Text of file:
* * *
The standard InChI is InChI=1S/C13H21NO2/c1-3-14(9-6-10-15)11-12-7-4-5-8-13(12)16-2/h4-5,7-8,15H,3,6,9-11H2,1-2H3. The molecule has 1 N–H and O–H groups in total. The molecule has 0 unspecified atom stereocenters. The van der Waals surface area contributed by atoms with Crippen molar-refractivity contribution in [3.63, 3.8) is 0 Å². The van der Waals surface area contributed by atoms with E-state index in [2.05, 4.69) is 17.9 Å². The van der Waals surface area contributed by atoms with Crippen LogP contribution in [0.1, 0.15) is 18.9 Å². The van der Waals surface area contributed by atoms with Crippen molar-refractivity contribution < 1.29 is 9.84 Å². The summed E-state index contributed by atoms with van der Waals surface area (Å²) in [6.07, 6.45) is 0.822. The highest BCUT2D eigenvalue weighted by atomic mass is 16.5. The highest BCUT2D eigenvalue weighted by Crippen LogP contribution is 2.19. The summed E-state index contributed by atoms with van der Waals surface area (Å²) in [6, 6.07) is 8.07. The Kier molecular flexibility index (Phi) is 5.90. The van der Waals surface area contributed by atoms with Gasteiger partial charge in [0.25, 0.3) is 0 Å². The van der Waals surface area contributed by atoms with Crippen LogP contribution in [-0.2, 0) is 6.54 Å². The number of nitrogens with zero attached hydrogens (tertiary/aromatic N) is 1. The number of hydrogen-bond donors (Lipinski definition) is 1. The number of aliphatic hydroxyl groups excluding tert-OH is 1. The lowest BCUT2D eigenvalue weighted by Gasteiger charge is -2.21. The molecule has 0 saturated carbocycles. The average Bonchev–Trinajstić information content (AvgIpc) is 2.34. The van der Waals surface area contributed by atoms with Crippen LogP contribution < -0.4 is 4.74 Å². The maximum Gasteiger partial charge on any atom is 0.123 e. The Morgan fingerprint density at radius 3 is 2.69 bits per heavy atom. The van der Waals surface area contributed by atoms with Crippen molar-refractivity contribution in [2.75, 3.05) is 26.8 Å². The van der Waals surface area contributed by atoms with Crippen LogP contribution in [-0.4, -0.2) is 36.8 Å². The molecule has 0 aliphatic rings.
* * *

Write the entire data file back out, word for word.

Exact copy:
The standard InChI is InChI=1S/C13H21NO2/c1-3-14(9-6-10-15)11-12-7-4-5-8-13(12)16-2/h4-5,7-8,15H,3,6,9-11H2,1-2H3. The molecule has 1 N–H and O–H groups in total. The molecule has 0 unspecified atom stereocenters. The van der Waals surface area contributed by atoms with Crippen molar-refractivity contribution in [3.63, 3.8) is 0 Å². The van der Waals surface area contributed by atoms with E-state index in [2.05, 4.69) is 17.9 Å². The van der Waals surface area contributed by atoms with Crippen LogP contribution in [0.1, 0.15) is 18.9 Å². The van der Waals surface area contributed by atoms with Crippen molar-refractivity contribution < 1.29 is 9.84 Å². The summed E-state index contributed by atoms with van der Waals surface area (Å²) in [6.07, 6.45) is 0.822. The highest BCUT2D eigenvalue weighted by atomic mass is 16.5. The highest BCUT2D eigenvalue weighted by Crippen LogP contribution is 2.19. The summed E-state index contributed by atoms with van der Waals surface area (Å²) in [6, 6.07) is 8.07. The Kier molecular flexibility index (Phi) is 5.90. The van der Waals surface area contributed by atoms with Gasteiger partial charge in [0.25, 0.3) is 0 Å². The van der Waals surface area contributed by atoms with Crippen LogP contribution in [-0.2, 0) is 6.54 Å². The number of nitrogens with zero attached hydrogens (tertiary/aromatic N) is 1. The number of hydrogen-bond donors (Lipinski definition) is 1. The number of aliphatic hydroxyl groups excluding tert-OH is 1. The lowest BCUT2D eigenvalue weighted by Gasteiger charge is -2.21. The molecule has 0 saturated carbocycles. The average Bonchev–Trinajstić information content (AvgIpc) is 2.34. The van der Waals surface area contributed by atoms with Crippen LogP contribution < -0.4 is 4.74 Å². The maximum Gasteiger partial charge on any atom is 0.123 e. The Morgan fingerprint density at radius 3 is 2.69 bits per heavy atom. The van der Waals surface area contributed by atoms with Crippen molar-refractivity contribution in [2.75, 3.05) is 26.8 Å². The van der Waals surface area contributed by atoms with Crippen LogP contribution in [-0.4, -0.2) is 36.8 Å². The molecule has 0 aliphatic rings.